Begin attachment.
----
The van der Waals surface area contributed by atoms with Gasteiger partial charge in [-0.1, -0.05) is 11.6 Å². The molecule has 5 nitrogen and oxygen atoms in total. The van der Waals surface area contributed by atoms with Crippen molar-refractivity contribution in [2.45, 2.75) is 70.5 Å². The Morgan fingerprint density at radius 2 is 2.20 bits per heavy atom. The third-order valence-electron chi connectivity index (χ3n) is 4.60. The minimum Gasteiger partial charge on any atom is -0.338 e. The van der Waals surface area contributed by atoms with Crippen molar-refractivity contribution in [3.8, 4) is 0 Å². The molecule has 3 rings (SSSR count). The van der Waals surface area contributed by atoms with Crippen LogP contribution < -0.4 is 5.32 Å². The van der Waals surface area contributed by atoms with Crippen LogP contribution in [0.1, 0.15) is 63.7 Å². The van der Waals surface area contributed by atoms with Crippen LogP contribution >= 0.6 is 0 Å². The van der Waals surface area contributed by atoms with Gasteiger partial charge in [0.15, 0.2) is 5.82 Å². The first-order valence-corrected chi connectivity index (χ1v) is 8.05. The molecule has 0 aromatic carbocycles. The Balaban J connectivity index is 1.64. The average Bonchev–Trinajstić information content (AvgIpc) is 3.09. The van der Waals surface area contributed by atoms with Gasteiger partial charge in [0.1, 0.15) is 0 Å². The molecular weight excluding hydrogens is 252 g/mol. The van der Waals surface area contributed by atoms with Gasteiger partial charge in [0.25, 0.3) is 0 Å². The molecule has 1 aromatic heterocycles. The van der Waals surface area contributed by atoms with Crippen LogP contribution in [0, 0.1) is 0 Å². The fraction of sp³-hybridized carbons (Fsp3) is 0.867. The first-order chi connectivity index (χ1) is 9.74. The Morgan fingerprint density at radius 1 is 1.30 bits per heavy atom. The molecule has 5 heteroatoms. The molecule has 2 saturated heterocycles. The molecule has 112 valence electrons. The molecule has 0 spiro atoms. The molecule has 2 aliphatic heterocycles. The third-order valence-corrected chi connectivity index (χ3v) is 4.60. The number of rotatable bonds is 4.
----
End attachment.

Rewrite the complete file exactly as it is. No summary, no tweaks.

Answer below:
The van der Waals surface area contributed by atoms with Gasteiger partial charge in [-0.1, -0.05) is 11.6 Å². The molecule has 5 nitrogen and oxygen atoms in total. The van der Waals surface area contributed by atoms with Crippen molar-refractivity contribution in [2.45, 2.75) is 70.5 Å². The Morgan fingerprint density at radius 2 is 2.20 bits per heavy atom. The third-order valence-electron chi connectivity index (χ3n) is 4.60. The minimum Gasteiger partial charge on any atom is -0.338 e. The van der Waals surface area contributed by atoms with Crippen molar-refractivity contribution in [3.8, 4) is 0 Å². The molecule has 3 rings (SSSR count). The van der Waals surface area contributed by atoms with Crippen LogP contribution < -0.4 is 5.32 Å². The van der Waals surface area contributed by atoms with Crippen LogP contribution in [0.1, 0.15) is 63.7 Å². The van der Waals surface area contributed by atoms with Crippen LogP contribution >= 0.6 is 0 Å². The van der Waals surface area contributed by atoms with Gasteiger partial charge in [0.15, 0.2) is 5.82 Å². The first-order valence-corrected chi connectivity index (χ1v) is 8.05. The molecule has 0 aromatic carbocycles. The Balaban J connectivity index is 1.64. The average Bonchev–Trinajstić information content (AvgIpc) is 3.09. The van der Waals surface area contributed by atoms with Gasteiger partial charge in [0.1, 0.15) is 0 Å². The molecular weight excluding hydrogens is 252 g/mol. The van der Waals surface area contributed by atoms with Gasteiger partial charge in [0.25, 0.3) is 0 Å². The molecule has 1 aromatic heterocycles. The van der Waals surface area contributed by atoms with Crippen LogP contribution in [0, 0.1) is 0 Å². The fraction of sp³-hybridized carbons (Fsp3) is 0.867. The first-order chi connectivity index (χ1) is 9.74. The Morgan fingerprint density at radius 1 is 1.30 bits per heavy atom. The molecule has 5 heteroatoms. The molecule has 2 saturated heterocycles. The molecule has 112 valence electrons. The molecule has 0 spiro atoms. The molecule has 2 aliphatic heterocycles. The third-order valence-corrected chi connectivity index (χ3v) is 4.60. The number of rotatable bonds is 4.